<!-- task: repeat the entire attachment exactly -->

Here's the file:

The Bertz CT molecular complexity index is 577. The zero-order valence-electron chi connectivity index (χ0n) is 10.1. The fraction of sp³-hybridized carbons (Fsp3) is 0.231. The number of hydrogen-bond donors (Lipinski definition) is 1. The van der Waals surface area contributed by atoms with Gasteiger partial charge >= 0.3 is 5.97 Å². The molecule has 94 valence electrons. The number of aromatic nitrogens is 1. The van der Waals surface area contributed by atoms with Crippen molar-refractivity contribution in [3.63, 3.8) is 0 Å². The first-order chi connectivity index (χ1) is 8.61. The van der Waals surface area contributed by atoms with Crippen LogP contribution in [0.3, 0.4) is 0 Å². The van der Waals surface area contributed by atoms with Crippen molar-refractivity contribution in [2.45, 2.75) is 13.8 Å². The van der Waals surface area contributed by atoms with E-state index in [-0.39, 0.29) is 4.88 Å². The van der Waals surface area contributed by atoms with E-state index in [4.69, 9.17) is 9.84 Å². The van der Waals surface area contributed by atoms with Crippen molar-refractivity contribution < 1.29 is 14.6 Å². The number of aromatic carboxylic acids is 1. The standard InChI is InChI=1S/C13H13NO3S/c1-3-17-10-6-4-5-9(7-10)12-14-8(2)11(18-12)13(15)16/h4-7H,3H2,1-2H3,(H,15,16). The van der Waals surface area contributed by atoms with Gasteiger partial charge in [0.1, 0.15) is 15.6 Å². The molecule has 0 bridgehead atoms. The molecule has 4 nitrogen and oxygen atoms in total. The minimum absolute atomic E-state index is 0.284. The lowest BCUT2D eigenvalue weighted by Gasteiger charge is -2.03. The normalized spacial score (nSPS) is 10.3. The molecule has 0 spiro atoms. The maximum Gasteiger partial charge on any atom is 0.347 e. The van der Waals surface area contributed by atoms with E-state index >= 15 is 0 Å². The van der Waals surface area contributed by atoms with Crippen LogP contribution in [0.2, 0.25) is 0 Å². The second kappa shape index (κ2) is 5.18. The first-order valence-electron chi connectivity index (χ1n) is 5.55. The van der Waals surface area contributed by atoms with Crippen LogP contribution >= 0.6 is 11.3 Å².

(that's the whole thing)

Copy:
The Bertz CT molecular complexity index is 577. The zero-order valence-electron chi connectivity index (χ0n) is 10.1. The fraction of sp³-hybridized carbons (Fsp3) is 0.231. The number of hydrogen-bond donors (Lipinski definition) is 1. The van der Waals surface area contributed by atoms with Gasteiger partial charge >= 0.3 is 5.97 Å². The molecule has 94 valence electrons. The number of aromatic nitrogens is 1. The van der Waals surface area contributed by atoms with Crippen molar-refractivity contribution in [3.63, 3.8) is 0 Å². The first-order chi connectivity index (χ1) is 8.61. The van der Waals surface area contributed by atoms with Crippen LogP contribution in [0.3, 0.4) is 0 Å². The van der Waals surface area contributed by atoms with Crippen molar-refractivity contribution in [2.45, 2.75) is 13.8 Å². The van der Waals surface area contributed by atoms with E-state index in [-0.39, 0.29) is 4.88 Å². The van der Waals surface area contributed by atoms with E-state index in [4.69, 9.17) is 9.84 Å². The van der Waals surface area contributed by atoms with Crippen molar-refractivity contribution < 1.29 is 14.6 Å². The number of aromatic carboxylic acids is 1. The standard InChI is InChI=1S/C13H13NO3S/c1-3-17-10-6-4-5-9(7-10)12-14-8(2)11(18-12)13(15)16/h4-7H,3H2,1-2H3,(H,15,16). The van der Waals surface area contributed by atoms with Gasteiger partial charge in [0.1, 0.15) is 15.6 Å². The molecule has 0 bridgehead atoms. The molecule has 4 nitrogen and oxygen atoms in total. The minimum absolute atomic E-state index is 0.284. The lowest BCUT2D eigenvalue weighted by Gasteiger charge is -2.03. The normalized spacial score (nSPS) is 10.3. The molecule has 0 spiro atoms. The maximum Gasteiger partial charge on any atom is 0.347 e. The van der Waals surface area contributed by atoms with E-state index >= 15 is 0 Å². The van der Waals surface area contributed by atoms with Crippen LogP contribution in [0.2, 0.25) is 0 Å². The second kappa shape index (κ2) is 5.18. The first-order valence-electron chi connectivity index (χ1n) is 5.55. The van der Waals surface area contributed by atoms with Crippen LogP contribution >= 0.6 is 11.3 Å².